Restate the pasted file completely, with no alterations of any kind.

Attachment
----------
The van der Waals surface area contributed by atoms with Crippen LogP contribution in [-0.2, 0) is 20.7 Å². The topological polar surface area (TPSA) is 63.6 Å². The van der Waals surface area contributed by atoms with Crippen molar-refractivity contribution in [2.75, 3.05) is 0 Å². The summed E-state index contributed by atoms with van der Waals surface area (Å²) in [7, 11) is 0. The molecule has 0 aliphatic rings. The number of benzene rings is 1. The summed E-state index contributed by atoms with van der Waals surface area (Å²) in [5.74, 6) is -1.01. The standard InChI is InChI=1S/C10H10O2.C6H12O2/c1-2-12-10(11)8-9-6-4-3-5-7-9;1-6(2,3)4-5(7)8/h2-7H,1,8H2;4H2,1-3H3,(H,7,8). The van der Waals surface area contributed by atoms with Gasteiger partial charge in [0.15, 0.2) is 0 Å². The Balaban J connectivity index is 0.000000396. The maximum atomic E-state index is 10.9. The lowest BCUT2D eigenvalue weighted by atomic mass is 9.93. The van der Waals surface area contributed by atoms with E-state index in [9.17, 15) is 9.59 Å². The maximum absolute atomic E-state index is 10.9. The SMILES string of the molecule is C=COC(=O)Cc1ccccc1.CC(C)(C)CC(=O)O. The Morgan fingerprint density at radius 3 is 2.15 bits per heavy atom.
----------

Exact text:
The van der Waals surface area contributed by atoms with Crippen LogP contribution in [-0.2, 0) is 20.7 Å². The topological polar surface area (TPSA) is 63.6 Å². The van der Waals surface area contributed by atoms with Crippen molar-refractivity contribution in [2.75, 3.05) is 0 Å². The summed E-state index contributed by atoms with van der Waals surface area (Å²) in [7, 11) is 0. The molecule has 0 aliphatic rings. The number of benzene rings is 1. The summed E-state index contributed by atoms with van der Waals surface area (Å²) in [5.74, 6) is -1.01. The standard InChI is InChI=1S/C10H10O2.C6H12O2/c1-2-12-10(11)8-9-6-4-3-5-7-9;1-6(2,3)4-5(7)8/h2-7H,1,8H2;4H2,1-3H3,(H,7,8). The van der Waals surface area contributed by atoms with Gasteiger partial charge in [0.15, 0.2) is 0 Å². The Balaban J connectivity index is 0.000000396. The maximum atomic E-state index is 10.9. The lowest BCUT2D eigenvalue weighted by atomic mass is 9.93. The van der Waals surface area contributed by atoms with E-state index in [9.17, 15) is 9.59 Å². The maximum absolute atomic E-state index is 10.9. The SMILES string of the molecule is C=COC(=O)Cc1ccccc1.CC(C)(C)CC(=O)O. The Morgan fingerprint density at radius 3 is 2.15 bits per heavy atom.